4
$\begingroup$

Let $f$ and $g$ be two functions and $p$ a number. Consider the following program:

Recurs(v,p) :
  find s < v such that f(s,v) < v/2 and g(s,v-s) < p

  if no such s exists then
    return v
  else if s <= v/4 then 
    return v-s U Recurs(s,p)
  else if s > v/4 then 
    return Recurs(s,p) U Recurs(v-s,p)
end

Can the recurrence for the running time of this recursion be $T(v)=T\left(\frac{v}{4}\right)+T\left(\frac{3v}{4}\right)+1$?

$\endgroup$
  • 1
    $\begingroup$ I think the question needs some clarification. $\endgroup$ – Kaveh Jun 9 '12 at 7:28
  • 1
    $\begingroup$ 1) A yes-no question, really? 2) You need an anchor. 3) This seems to be a recursion for an upper bound on the depth. 4) You seem to be assuming that $D$ is non-decreasing. 5) Why do you add depths of "parallel" calls? 6) What happens if s = v/4? $\endgroup$ – Raphael Jun 9 '12 at 8:41
  • $\begingroup$ I corrected the question. It is an yes-no question. I dont think it is an upper bound on depth but it is a recurrence for the time complexity. T (D is renamed to T now) is non-decreasing with v and I mentioned in the program what happens when s=v/4. $\endgroup$ – raarava Jun 10 '12 at 17:48
  • $\begingroup$ Now it's definitely an upper bound for runtime (modulo the missing anchor, which you'll probably choose as $1$?) provided you don't care at all for constants (what do you count?) and the find ... step is possible in $O(1)$ -- which is unlikely. $\endgroup$ – Raphael Jun 11 '12 at 10:37
  • $\begingroup$ @Raphael: The base case for every running time recurrence is $T(n) \le SomeConstant$ for all $n \le SomeOtherConstant$. $\endgroup$ – JeffE Jun 11 '12 at 13:11
4
$\begingroup$

tl;dr: NO. Well, okay, maybe.

Translating the pseudocode mechanically into a recurrence gives me $$ T(n) = \Theta(1) + F(n) + \max \begin{cases} \max_{0\le s \le n/4} T(s) \\ \\ \max_{n/4 < s < n} (T(s) + T(n-s)) \end{cases} $$ where $F(n)$ is the time for the first "find" step. Every outcome that is not known in advance is folded into the $\max$; since we're bounding the worst-case running time, we always assume the worst possible outcome. The initial $\Theta(1)$ includes all the time for bookkeeping, comparisons, stack manipulation, and that union operation in the output. (Performing a set union in constant time is somewhat magical, but I'll let that slide.) I'm also assuming here that the variable $s$ always lies between $0$ and $v-1$, since otherwise the algorithm never terminates, although this assumption is never specified in the code.

Under the reasonable assumption that $T(n)$ is monotonically increasing, we have $$ \max_{0\le s \le n/4} T(s) = T(n/4) $$ Under the further assumption that $T(n)$ is "nice" and convex, we have $$ \max_{n/4 < s < n} (T(s) + T(n-s)) = \begin{cases} T(n-1) + T(1) & \text{if $T$ is convex}\\ T(n/4+1) + T(3n/4-1) & \text{if $T$ is concave} \end{cases} $$ Here, "convex" means that $(T(a) + T(b))/2 \ge T((a+b)/2)$ for all $a$ and $b$, or less formally, that the function "curves upward". If $T$ is "nice", this is equivalent to assuming $T(n) = \Omega(n)$. Symmetrically, $T$ is concave (curves downward) iff $T(n) = O(n)$.

("Nice" means a function whose second derivative is well-defined and doesn't oscillate between positive and negative forever; for example, the product of a polynomial and some logarithms is nice. Wacky functions like $n^{2 + \sin(2\pi n)}$ are not nice, but I'll bet you a dollar that your algorithm doesn't have that function as a time bound.)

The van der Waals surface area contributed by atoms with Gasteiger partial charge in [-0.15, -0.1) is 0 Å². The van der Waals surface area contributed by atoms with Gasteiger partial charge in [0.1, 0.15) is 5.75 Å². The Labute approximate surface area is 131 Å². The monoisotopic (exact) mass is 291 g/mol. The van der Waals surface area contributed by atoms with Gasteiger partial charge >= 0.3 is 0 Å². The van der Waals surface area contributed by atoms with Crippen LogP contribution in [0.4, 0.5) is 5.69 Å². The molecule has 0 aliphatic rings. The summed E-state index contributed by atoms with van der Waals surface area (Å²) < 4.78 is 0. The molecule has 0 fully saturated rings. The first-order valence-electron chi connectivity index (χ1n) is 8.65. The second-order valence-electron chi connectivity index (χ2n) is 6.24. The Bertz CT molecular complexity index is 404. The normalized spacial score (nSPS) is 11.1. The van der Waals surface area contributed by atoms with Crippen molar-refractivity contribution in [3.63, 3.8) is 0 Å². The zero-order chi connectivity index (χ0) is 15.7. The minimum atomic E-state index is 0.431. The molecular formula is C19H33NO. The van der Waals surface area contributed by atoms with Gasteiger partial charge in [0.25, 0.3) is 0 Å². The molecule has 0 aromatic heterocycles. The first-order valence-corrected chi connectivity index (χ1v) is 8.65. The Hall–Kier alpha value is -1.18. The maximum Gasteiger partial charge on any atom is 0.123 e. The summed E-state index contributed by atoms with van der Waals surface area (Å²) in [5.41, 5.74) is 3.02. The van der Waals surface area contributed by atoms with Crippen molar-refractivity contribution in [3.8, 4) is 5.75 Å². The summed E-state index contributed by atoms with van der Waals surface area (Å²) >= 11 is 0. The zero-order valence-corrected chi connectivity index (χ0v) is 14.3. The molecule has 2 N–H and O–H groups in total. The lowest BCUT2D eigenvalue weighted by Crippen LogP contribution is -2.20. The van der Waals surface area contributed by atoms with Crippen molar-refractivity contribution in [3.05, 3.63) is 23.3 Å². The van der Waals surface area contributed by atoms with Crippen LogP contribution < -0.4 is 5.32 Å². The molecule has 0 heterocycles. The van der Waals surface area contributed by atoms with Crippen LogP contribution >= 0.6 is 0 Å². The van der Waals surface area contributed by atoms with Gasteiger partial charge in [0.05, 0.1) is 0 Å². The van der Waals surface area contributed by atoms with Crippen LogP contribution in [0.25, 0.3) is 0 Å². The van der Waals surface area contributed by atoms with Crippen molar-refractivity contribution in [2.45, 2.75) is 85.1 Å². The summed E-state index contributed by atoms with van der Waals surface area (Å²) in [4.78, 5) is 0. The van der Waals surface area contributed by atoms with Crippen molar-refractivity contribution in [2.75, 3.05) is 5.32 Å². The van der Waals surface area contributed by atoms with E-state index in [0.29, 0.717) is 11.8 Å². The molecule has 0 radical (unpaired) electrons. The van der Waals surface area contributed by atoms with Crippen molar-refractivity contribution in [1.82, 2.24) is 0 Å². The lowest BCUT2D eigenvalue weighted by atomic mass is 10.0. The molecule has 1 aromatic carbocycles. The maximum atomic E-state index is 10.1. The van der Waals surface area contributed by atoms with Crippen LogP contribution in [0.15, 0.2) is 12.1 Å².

So our recurrence is now $$ T(n) = \Theta(1) + F(n) + \max\begin{cases} T(n/4) \\ T(n-1) + T(1) \\ T(n/4 + 1) + T(3n/4 - 1) \end{cases} $$ If $T$ is increasing, the first case is smaller than the other two, so we can ignore it. So we have two possibilities to consider.

First, suppose $$ T(n) = \Theta(1) + F(n) + T(n-1) $$ (I folded the extra $T(1)$ into the $\Theta(1)$ term.) This recurrence unrolls into a simple summation $$ T(n) = \Theta(n) + \sum_{i=1}^n F(i) $$ which implies that $T(n)$ is convex no matter what function $F(n)$ is. So this recurrence seems to work. (The apparently circular argument about convexity can be unwound into a boring and mechanical proof by induction, if you care.)

On the other hand, suppose $$ T(n) = \Theta(1) + F(n) + T(n/4 + 1) + T(3n/4 - 1). $$ Then even with the very strong assumption that $F(n) = O(1)$, a quick recursion tree argument implies that $T(n) = \Theta(n)$. The same recursion tree argument implies that if $F(n)$ is grows even slightly faster than a constant, then $T(n)$ is strictly convex, which means this is the wrong recurrence.

So this recurrence only works when $F(n) = O(1)$. In that case, we can simplify the recurrence further to $$ T(n) = \Theta(1) + T(n/4 + 1) + T(3n/4 - 1). $$ We still have those pesky off-by-ones in the recursive arguments, but whatever. We've already figured out that $T(n) = \Theta(n)$, so who cares about the recurrence any more?

$\endgroup$
  • $\begingroup$ Beware the $=$ that don't stand for equality! I don't get the end, namely "which means this is the wrong recurrence". And where did the case 2 version go, which you identified as "working"? $\endgroup$ – Raphael Jun 11 '12 at 14:46
  • 3
    $\begingroup$ I identified case 1 as a valid recurrence for the worst-case running time of the algorithm, which was the original question. The n/4-3n/4 recurrence is only valid if T is concave, but if $F(n)=\omega(1)$, the recurrence implies T is non-concave, so we have a contradiction. $\endgroup$ – JeffE Jun 11 '12 at 15:08

Your Answer

By clicking “Post Your Answer”, you agree to our terms of service, privacy policy and cookie policy

Not the answer you're looking for? Browse other questions tagged or ask your own question.